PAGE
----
• Join over 1.2 million students every month
  • Accelerate your learning by 29%
  • Unlimited access from just £6.99 per month

Great expectations coursework

Extracts from this document...

Introduction

Fasar Mahmood 10.1 My essay is going to be about the 1876 edition novel 'Great Expectations.' The author of this novel is Charles Dickens. When the novel opens we meet Pip as a rather young child. Pip is the narrator as well as the main character. This is known as the first person. Pip as an adult talks about Pip as a child. He talks about his life as a child and how it was a struggle without his parents being around to help him. This makes it interesting to read. Dickens creates sympathy for Pip by talking about his dead parents. "As I never saw my father or my mother, and never saw any image of either of them." This suggests that Pip never saw his parents because he was young when they died. Pip also tries to create an image of what they looked like. ...read more.

Middle

What he saw in his time made him want to write about how life wasn't fair. The opening chapters are good at getting us to feel all sorts of emotions. The way Dickens gets the readers awareness is he creates a tense, terrifying setting. The reader then knows something dreadful is going to take place so he reads on. Dickens describes how frightening the setting is. "The small bundle of shivers growing afraid of it all and beginning to cry was Pip." This suggests that he is extremely terrified of the graveyard that he is in. Dickens describes the graveyard as a hiding place for people. "And that the distant savage lair from which the wind was rushing was the sea." This suggests that the grave yard can be used as a hiding place because of its darkness and emptiness. All of this makes the reader really scared so that we can feel the same as Pip. ...read more.

Conclusion

The convict uses dialect language. "Show us where you live, pint out the place." This tells us that the convict doesn't use correct English language instead of saying 'point' he says 'pint' missing out the 'o'. this tells me that he is from a working class not a middle class like Estella or other ladies and gentlemen. Dickens is very intelligent the way he creates his characters names. This helps use to discover what the characters are like and what part they play. Mrs Joe Gargery takes on her husbands name to show other people that she's the one who obeys her husband. The reader sees a different side. Mrs Joe Gargery is the one in charge and her husband obeys her. Dickens is using ironic humour here to make us laugh at the situation. I liked the first two chapters of the novel that I studied because it was very thrilling to examine about how existence was like in the historic days. I liked the way Dickens wrote this novel because he described the background in a lot of detail. ...read more.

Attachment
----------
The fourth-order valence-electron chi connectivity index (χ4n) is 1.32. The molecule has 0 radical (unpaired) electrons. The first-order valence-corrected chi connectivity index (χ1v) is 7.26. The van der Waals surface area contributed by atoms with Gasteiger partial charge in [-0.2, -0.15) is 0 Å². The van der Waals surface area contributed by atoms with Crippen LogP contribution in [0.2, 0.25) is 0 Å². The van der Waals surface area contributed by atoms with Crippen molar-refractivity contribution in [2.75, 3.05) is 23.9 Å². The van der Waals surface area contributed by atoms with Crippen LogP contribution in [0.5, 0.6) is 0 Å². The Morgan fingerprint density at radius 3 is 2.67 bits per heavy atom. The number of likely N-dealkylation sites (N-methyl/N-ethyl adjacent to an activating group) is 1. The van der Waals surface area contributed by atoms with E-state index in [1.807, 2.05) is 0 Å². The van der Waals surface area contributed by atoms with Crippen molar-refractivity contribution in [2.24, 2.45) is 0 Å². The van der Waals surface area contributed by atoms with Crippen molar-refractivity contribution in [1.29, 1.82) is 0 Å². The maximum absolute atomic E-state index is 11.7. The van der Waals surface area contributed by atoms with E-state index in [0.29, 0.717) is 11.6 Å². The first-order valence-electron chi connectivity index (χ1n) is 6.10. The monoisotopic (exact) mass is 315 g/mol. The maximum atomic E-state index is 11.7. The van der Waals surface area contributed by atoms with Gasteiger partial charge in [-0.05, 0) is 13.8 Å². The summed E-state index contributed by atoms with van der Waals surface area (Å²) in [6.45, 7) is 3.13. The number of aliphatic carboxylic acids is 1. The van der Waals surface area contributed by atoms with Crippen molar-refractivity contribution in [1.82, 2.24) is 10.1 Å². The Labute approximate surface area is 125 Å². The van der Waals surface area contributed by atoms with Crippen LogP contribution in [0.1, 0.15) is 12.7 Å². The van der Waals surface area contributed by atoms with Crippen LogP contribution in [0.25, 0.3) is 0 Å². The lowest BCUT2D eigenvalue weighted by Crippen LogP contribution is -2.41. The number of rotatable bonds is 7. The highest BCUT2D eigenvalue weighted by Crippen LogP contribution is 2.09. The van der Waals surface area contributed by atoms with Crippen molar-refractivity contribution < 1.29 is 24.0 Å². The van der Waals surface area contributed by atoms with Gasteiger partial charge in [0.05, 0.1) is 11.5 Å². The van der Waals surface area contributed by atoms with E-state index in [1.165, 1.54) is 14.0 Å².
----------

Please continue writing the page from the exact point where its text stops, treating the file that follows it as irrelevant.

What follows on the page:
The above preview is unformatted text

This student written piece of work is one of many that can be found in our GCSE Great Expectations section.

Found what you're looking for?

  • Start learning 29% faster today
  • 150,000+ documents available
  • Just £6.99 a month

Not the one? Search for your essay title...
  • Join over 1.2 million students every month
  • Accelerate your learning by 29%
  • Unlimited access from just £6.99 per month

See related essaysSee related essays

Related GCSE Great Expectations essays

  1. Great expectations coursework.

    Dickens also includes lots of his own autobiographical references from his early life and transfers them in to his novels and in Great Expectations he transfers them through Pip the main character. Parts of his childhood his father went to prison because of serious debt the prison plays a big part in the novel.

  2. Great Expectations Coursework

    For example instead of calling him Pip, Miss Havisham calls him "boy" Also, she says "Who is it...Pip?" as if she didn't know it was him that came even though she asked for him to come. The use of "boy" suggests to the reader that Miss Havisham is of a

  1. Literatute assignment coursework - Great Expectations

    and wet; mud, mud, deep in all the streets...violent blasts of rain had accompanied these rages of wind, and the day just closed as I sat down to read had been the worst of all." Dickens brings up the usage of pathetic fallacy to attribute Pip's feelings to nature; highlighting the metaphor of turmoil in relation to the weather.

  2. Great Expectations Coursework

    Dickens highlights the fact that the weather is once again stormy, rainy and cloudy all the time. He creates the same conditions that occurred the first time that Magwitch entered Pips life thus introducing the fact that Magwitch will return in this Chapter.

  1. Great Expectations Coursework

    This is a case of sympathetic background, where the setting relates to a character. We find out later that Magwitch has lost his daughter, so he passively 'adopts' Pip - without Pip knowing. Magwitch eagerly says 'lookee here pip, I'm your second father - you're my son!'

  2. Great Expectations Coursework

    Magwitch asks Pip many questions to learn things about him. Magwitch was of an unkempt appearance 'A fearful man, all in coarse grey, with an iron on his leg. A man with no hat, broken shoes, and with an old rag around his head.

  • Over 160,000 pieces
    of student written work
  • Annotated by
    experienced teachers
  • Ideas and feedback to
    improve your own work